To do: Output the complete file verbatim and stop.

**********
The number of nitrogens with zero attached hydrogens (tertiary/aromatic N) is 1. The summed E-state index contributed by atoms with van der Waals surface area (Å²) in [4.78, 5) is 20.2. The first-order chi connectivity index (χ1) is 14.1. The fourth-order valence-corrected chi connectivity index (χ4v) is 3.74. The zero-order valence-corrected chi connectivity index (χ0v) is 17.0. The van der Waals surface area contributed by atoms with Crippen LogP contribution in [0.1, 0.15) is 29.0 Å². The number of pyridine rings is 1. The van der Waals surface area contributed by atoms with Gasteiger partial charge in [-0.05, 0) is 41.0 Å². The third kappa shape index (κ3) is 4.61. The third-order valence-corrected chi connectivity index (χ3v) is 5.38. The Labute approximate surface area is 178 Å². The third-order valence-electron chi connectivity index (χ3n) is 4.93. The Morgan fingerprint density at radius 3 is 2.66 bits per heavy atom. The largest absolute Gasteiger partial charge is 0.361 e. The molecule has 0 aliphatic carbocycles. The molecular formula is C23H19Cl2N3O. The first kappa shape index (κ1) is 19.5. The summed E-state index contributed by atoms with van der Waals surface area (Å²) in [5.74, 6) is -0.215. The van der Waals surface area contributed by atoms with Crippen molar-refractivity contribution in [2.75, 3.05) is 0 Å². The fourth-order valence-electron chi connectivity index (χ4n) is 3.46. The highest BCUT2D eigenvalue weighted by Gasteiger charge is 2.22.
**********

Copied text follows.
The number of nitrogens with zero attached hydrogens (tertiary/aromatic N) is 1. The summed E-state index contributed by atoms with van der Waals surface area (Å²) in [4.78, 5) is 20.2. The first-order chi connectivity index (χ1) is 14.1. The fourth-order valence-corrected chi connectivity index (χ4v) is 3.74. The zero-order valence-corrected chi connectivity index (χ0v) is 17.0. The van der Waals surface area contributed by atoms with Crippen LogP contribution in [0.1, 0.15) is 29.0 Å². The number of pyridine rings is 1. The van der Waals surface area contributed by atoms with Gasteiger partial charge in [-0.05, 0) is 41.0 Å². The third kappa shape index (κ3) is 4.61. The third-order valence-corrected chi connectivity index (χ3v) is 5.38. The Labute approximate surface area is 178 Å². The third-order valence-electron chi connectivity index (χ3n) is 4.93. The Morgan fingerprint density at radius 3 is 2.66 bits per heavy atom. The largest absolute Gasteiger partial charge is 0.361 e. The molecule has 0 aliphatic carbocycles. The molecular formula is C23H19Cl2N3O. The first kappa shape index (κ1) is 19.5. The summed E-state index contributed by atoms with van der Waals surface area (Å²) in [5.74, 6) is -0.215. The van der Waals surface area contributed by atoms with Crippen molar-refractivity contribution in [2.75, 3.05) is 0 Å². The fourth-order valence-electron chi connectivity index (χ4n) is 3.46. The highest BCUT2D eigenvalue weighted by Gasteiger charge is 2.22.